What is a 12-Step Program?

A 12-step program is a course of action that leads the participants to recovery from addiction. The original Twelve Steps was developed by Bill Wilson and Dr. Bob Smith, the founders of Alcoholics Anonymous. Although originally intended as a way to recover from alcohol addiction, the method has been adapted to serve as an aid to those recovering from many other addictions, including drug, food, and sex addictions. Other 12-step groups, such as Al-Anon and Nar-Anon, focus on providing help to the families and friends of those addicted.

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Twelve-step programs work through group meetings in which members share their experiences in recovery. The program emphasizes the common welfare of the group. Meetings are anonymous, as participants only use their first name, and all discussions are considered private. Some groups are open to all, while others are limited according to certain characteristics. For example, some meetings are only for those new to recovery, while other meetings may be for those who have been in recovery for quite a while. Groups can also be limited by gender. Most groups distinguish between those meetings that are open to everyone and those that are limited to those suffering from the particular addiction that is the focus of the group (e.g., someone with drug addiction would not attend a meeting devoted to alcoholism unless they were also addicted to alcohol).

 

THE ORIGINAL TWELVE STEPS

  1. We admitted we were powerless over alcohol—that our lives had become unmanageable.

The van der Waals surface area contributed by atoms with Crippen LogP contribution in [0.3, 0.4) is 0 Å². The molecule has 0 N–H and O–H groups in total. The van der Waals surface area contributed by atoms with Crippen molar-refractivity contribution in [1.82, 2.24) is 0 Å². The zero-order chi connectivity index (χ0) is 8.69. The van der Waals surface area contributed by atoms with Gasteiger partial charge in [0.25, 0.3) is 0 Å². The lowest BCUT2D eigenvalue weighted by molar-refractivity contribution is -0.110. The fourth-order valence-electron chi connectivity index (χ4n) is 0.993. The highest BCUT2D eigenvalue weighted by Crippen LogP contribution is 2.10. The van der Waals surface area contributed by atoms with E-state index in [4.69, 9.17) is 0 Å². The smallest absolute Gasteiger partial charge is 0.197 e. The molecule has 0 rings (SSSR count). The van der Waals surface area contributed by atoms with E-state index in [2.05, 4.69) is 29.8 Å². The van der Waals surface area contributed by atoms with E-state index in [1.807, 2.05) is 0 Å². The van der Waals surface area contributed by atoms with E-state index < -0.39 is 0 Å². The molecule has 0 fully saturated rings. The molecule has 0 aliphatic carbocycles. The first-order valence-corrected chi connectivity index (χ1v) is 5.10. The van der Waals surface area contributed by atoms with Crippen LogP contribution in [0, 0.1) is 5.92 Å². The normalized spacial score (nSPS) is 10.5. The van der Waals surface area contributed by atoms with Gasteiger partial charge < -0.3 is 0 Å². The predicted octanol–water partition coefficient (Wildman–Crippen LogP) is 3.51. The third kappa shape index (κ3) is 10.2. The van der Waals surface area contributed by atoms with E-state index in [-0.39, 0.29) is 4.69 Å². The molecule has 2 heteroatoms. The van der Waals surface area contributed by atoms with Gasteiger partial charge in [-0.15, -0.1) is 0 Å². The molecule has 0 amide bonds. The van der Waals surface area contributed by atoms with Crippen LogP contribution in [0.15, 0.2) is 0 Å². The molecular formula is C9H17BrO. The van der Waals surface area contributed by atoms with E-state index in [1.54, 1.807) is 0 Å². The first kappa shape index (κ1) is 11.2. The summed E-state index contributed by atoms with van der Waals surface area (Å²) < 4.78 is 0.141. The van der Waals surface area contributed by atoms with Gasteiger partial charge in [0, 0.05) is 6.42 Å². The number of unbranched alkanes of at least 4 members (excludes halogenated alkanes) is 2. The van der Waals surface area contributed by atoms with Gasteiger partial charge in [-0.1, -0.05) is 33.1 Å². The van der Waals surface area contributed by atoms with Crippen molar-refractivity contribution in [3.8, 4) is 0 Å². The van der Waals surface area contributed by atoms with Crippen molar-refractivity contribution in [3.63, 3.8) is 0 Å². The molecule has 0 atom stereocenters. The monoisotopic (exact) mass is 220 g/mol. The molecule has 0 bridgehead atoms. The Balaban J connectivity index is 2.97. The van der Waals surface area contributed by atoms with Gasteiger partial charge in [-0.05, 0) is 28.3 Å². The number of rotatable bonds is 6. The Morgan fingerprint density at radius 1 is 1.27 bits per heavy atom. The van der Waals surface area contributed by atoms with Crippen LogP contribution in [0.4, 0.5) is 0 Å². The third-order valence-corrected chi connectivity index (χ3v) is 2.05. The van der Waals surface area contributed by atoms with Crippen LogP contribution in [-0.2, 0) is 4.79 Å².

2. Came to believe that a Power greater than ourselves could restore us to sanity.
  3. Made a decision to turn our will and our lives over to the care of God as we understood Him.
  4. Made a searching and fearless moral inventory of ourselves.
  5. Admitted to God, to ourselves, and to another human being the exact nature of our wrongs.
  6. Were entirely ready to have God remove all these defects of character.
  7. Humbly asked Him to remove our shortcomings
  8. Made a list of all persons we had harmed and became willing to make amends to them all.
  9. Made direct amends to such people wherever possible, except when to do so would injure them or others.
  10. Continued to take personal inventory and when we were wrong promptly admitted it.
  11. Sought through prayer and meditation to improve our conscious contact with God as we understood Him, praying only for knowledge of His will for us and the power to carry that out.
  12. Having had a spiritual awakening as the result of these steps, we tried to carry this message to alcoholics and to practice these principles in all our affairs.

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